Monday, October 15, 2007

The NTAC 2002 CBC Initiative

You'll notice if you peruse my TransGriot blog that I don't post ANYTHING from NCTE. Contrary to what some people might think, it's not because I was a founding member of NTAC.

Let me take you back in time to July 2002. One of the keys in the political strategy I worked out with the rest of the NTACers during my term as Lobbying Chair is about to happen.

AC gets a call from Monica Helms informing him that she's secured a meeting with then Rep. Cynthia McKinney (D-GA) and wants me and Dawn Wilson to be a part of it. She told us she needs the assist and wanted me and Dawn in that room to ask the questions that needed to be asked on behalf of our community.

Rep. McKinney at the time was fighting a major primary battle with Denise Majette to keep her seat. She'd been targeted by the GOP right wingers after she questioned in a televised committee hearing the faulty intelligence that would later be used as the pretext for jumping off the war in Iraq. Despite being in a tough campaign that she eventually lost due to massive Republican crossover voting in the district for Majette, she took time out of her busy schedule to meet with us.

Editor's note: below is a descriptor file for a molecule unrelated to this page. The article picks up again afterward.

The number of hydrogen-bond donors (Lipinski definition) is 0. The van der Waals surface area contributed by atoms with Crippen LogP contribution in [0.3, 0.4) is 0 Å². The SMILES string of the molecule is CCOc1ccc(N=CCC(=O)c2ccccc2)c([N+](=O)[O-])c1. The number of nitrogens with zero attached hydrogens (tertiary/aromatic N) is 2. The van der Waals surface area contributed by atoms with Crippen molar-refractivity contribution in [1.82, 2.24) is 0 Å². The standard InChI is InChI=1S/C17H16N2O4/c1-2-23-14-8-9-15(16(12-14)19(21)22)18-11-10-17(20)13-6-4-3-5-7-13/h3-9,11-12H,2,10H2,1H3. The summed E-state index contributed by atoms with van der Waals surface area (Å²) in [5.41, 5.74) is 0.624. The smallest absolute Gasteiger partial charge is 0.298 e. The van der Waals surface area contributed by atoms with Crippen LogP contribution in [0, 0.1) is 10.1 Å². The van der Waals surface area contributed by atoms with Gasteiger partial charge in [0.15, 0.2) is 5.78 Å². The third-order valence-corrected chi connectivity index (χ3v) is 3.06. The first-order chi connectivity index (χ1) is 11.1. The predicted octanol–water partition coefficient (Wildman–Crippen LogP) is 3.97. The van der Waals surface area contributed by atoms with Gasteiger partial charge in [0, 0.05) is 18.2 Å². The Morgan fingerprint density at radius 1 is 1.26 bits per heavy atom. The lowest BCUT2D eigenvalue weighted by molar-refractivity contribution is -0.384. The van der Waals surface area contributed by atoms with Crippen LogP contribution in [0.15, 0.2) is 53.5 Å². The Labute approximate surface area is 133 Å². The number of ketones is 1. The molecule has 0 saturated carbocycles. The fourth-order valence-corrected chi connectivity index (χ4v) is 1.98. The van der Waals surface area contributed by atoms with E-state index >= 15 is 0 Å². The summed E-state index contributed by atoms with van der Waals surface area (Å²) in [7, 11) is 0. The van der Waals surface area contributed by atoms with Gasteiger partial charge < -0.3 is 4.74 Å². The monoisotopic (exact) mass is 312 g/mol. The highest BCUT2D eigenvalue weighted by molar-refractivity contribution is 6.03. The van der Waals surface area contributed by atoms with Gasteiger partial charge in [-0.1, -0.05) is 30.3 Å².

So on July 13, the three of us, after driving six hours from Louisville, met with Monica Helms and Dana Owings outside of McKinney's office in Decatur, GA on a hot summer Georgia afternoon.

During a meeting that lasted several hours, we presented the transgender community's case. Rep. McKinney was very familiar with our struggles with HRC and the GLB community. As the meeting came to a close Dawn and I ended up with invitations to the approaching Congressional Black Caucus ALC (Annual Legislative Conference) in Washington DC. The major purpose of me and Dawn's trip was going to be teaching Transgender 101 to CBC congressmembers.

Being that we were only a few months from the 2002 midterm elections, and the ALC was happening in late September, one of the provisos for our invite was that we keep it secret until after the event concluded.

The meeting concludes on a high note, we go back to Marietta to do the post mortem debriefing, cross check our notes, and we go back to Louisville to begin working on the most important Transgender 101 presentation in U.S. history.

But that Power Point presentation Dawn and I created for that Transgender 101 session is still on my computer because a Caucasian transgender leader leaked the details to her paymasters at HRC.

Once those details got leaked, HRC lobbyists barged into CBC offices demanding to know why the trannies got an opportunity to make that type of presentation and the CBC had shied away from allowing them to do the same thing. The CBC offices were pissed at the HRC lobbyist's arrogance, and told them in no uncertain terms that THEY would decide who they talked to as the elected representatives for African-Americans.